# Developing intuition on what difference between consecutive points means

As an example, let's take var_a and var_b:

var_a <- c(0,10,10,9,12,10,10,0)

var_b <- c(5,7,6,5,7,7,8,7)

All points are arranged in chronological order.

Within var_a, I calculate the difference between each value and the preceding one, so that:

diff.var_a <- c(NA,10,0,-1,3,-2,0,-10)

Then I do the same with var_b:

diff.var_b <- c(NA,2,-1,-1,2,0,1,-1)

The correlation between var_a and var_b is 0.35, while the correlation between diff.var_a and diff.var_b is (remving the NAs) 0.75.

What I would like to achieve is to show if variations in var_a are related to variations in var_b.

My initial idea was simply to calculate Pearson's r for var_a and var_b. Then I thought that maybe using the difference between consecutive points might do a better job in highlighting how changes in one variable correspond to changes in the other, hence the correlation between diff.var_a and diff.var_b.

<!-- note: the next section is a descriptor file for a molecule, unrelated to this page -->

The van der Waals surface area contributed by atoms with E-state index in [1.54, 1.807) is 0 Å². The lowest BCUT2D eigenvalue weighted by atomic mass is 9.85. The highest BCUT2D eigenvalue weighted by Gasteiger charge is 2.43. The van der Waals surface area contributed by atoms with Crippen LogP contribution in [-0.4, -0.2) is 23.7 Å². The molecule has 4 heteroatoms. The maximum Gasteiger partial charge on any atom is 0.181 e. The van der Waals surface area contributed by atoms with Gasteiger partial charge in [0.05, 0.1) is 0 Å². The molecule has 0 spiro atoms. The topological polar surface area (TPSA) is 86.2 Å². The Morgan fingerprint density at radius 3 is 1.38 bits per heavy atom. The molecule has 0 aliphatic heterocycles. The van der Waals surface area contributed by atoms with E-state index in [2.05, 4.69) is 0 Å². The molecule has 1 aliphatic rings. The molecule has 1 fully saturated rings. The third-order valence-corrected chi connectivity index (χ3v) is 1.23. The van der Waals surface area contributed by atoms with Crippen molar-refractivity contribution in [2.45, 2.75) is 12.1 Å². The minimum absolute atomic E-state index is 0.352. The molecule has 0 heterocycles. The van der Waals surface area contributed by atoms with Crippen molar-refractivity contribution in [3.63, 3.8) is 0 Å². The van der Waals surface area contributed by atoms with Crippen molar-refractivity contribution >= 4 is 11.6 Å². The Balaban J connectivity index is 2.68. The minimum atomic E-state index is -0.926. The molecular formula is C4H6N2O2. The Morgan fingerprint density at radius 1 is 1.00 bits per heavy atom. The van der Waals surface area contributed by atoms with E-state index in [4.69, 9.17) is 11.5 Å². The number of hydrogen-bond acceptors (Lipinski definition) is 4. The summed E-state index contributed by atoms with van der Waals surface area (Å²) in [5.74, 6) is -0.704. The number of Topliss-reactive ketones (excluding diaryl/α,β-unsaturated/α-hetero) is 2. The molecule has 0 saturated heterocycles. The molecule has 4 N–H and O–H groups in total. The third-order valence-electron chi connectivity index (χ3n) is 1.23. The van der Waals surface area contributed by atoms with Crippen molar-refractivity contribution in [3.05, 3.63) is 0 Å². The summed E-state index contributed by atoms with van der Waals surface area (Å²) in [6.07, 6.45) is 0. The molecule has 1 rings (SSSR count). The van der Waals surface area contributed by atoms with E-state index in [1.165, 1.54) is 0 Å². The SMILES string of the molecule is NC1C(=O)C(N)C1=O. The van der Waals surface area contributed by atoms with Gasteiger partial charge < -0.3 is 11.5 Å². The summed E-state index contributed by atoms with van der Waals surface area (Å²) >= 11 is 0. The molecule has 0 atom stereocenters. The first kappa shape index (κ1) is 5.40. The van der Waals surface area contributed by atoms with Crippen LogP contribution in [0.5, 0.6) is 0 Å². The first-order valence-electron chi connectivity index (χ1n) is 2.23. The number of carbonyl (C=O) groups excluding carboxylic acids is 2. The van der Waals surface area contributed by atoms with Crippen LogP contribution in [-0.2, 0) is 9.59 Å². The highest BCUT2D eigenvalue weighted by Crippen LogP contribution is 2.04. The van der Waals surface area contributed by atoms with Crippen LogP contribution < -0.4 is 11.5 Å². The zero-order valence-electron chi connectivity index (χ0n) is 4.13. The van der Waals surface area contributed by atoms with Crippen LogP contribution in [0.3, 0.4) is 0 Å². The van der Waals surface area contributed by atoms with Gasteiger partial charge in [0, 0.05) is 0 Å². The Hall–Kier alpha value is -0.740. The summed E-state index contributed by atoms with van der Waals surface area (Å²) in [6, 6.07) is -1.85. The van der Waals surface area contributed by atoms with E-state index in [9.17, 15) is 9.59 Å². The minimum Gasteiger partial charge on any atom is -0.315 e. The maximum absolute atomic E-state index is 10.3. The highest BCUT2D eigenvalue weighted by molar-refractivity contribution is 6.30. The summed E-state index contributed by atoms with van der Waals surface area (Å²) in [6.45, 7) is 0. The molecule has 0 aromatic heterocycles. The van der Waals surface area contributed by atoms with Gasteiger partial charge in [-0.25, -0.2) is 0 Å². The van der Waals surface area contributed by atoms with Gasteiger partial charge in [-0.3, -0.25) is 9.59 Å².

The correlation coefficients are quite different, and can results in different interpretations. So now I am a bit stumped and I don't know a) if I should stick to a simple correlation between var_a and var_b, and b) what kind of information does the difference between consecutive points actually convey.

Any suggestion is appreciated.

• "To show if variations in var_a are related to variations in var_b," you compare the variations to each other. Comparing the original values of var_a and var_b does not address this question: it's irrelevant.
– whuber
Commented May 21, 2021 at 17:19
• Your comment actually proved quite useful to understand better the situation, thanks
– Ray
Commented Jun 1, 2021 at 9:30